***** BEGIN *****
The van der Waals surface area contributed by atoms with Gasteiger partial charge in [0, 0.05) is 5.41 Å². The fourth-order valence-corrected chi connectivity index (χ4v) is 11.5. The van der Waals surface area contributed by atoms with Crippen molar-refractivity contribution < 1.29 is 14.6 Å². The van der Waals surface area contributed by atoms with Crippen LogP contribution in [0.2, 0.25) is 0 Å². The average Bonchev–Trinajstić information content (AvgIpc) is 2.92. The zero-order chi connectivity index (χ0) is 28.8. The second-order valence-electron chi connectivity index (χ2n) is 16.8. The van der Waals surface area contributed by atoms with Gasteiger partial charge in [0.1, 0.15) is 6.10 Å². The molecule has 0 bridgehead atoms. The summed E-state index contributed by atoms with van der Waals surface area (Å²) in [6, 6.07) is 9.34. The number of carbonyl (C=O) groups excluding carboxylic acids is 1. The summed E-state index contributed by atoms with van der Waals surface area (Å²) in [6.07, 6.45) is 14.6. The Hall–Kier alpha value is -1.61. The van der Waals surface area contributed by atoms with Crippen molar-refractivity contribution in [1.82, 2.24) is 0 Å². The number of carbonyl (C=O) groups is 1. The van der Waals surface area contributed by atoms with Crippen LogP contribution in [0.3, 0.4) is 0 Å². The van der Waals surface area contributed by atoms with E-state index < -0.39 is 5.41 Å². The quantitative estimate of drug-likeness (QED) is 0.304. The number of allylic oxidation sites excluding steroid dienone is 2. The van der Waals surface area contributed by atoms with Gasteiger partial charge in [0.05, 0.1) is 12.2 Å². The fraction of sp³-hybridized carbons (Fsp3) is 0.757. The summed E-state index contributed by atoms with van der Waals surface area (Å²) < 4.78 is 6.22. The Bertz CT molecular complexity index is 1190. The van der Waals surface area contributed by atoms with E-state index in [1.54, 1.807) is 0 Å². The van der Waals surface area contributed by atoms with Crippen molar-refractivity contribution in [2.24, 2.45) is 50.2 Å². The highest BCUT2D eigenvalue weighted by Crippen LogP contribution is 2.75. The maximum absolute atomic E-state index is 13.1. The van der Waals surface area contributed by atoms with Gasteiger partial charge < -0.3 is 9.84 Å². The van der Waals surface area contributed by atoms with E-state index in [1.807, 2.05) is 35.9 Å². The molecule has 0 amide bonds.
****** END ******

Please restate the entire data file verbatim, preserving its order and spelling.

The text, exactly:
The van der Waals surface area contributed by atoms with Gasteiger partial charge in [0, 0.05) is 5.41 Å². The fourth-order valence-corrected chi connectivity index (χ4v) is 11.5. The van der Waals surface area contributed by atoms with Crippen molar-refractivity contribution < 1.29 is 14.6 Å². The van der Waals surface area contributed by atoms with Crippen LogP contribution in [0.2, 0.25) is 0 Å². The average Bonchev–Trinajstić information content (AvgIpc) is 2.92. The zero-order chi connectivity index (χ0) is 28.8. The second-order valence-electron chi connectivity index (χ2n) is 16.8. The van der Waals surface area contributed by atoms with Gasteiger partial charge in [0.1, 0.15) is 6.10 Å². The molecule has 0 bridgehead atoms. The summed E-state index contributed by atoms with van der Waals surface area (Å²) in [6, 6.07) is 9.34. The number of carbonyl (C=O) groups excluding carboxylic acids is 1. The summed E-state index contributed by atoms with van der Waals surface area (Å²) in [6.07, 6.45) is 14.6. The Hall–Kier alpha value is -1.61. The van der Waals surface area contributed by atoms with Crippen molar-refractivity contribution in [1.82, 2.24) is 0 Å². The number of carbonyl (C=O) groups is 1. The van der Waals surface area contributed by atoms with Crippen LogP contribution in [0.3, 0.4) is 0 Å². The van der Waals surface area contributed by atoms with E-state index < -0.39 is 5.41 Å². The quantitative estimate of drug-likeness (QED) is 0.304. The number of allylic oxidation sites excluding steroid dienone is 2. The van der Waals surface area contributed by atoms with Gasteiger partial charge in [0.05, 0.1) is 12.2 Å². The fraction of sp³-hybridized carbons (Fsp3) is 0.757. The summed E-state index contributed by atoms with van der Waals surface area (Å²) < 4.78 is 6.22. The Bertz CT molecular complexity index is 1190. The van der Waals surface area contributed by atoms with E-state index in [1.54, 1.807) is 0 Å². The van der Waals surface area contributed by atoms with Crippen molar-refractivity contribution in [2.24, 2.45) is 50.2 Å². The highest BCUT2D eigenvalue weighted by Crippen LogP contribution is 2.75. The maximum absolute atomic E-state index is 13.1. The van der Waals surface area contributed by atoms with Gasteiger partial charge < -0.3 is 9.84 Å². The van der Waals surface area contributed by atoms with E-state index in [1.807, 2.05) is 35.9 Å². The molecule has 0 amide bonds.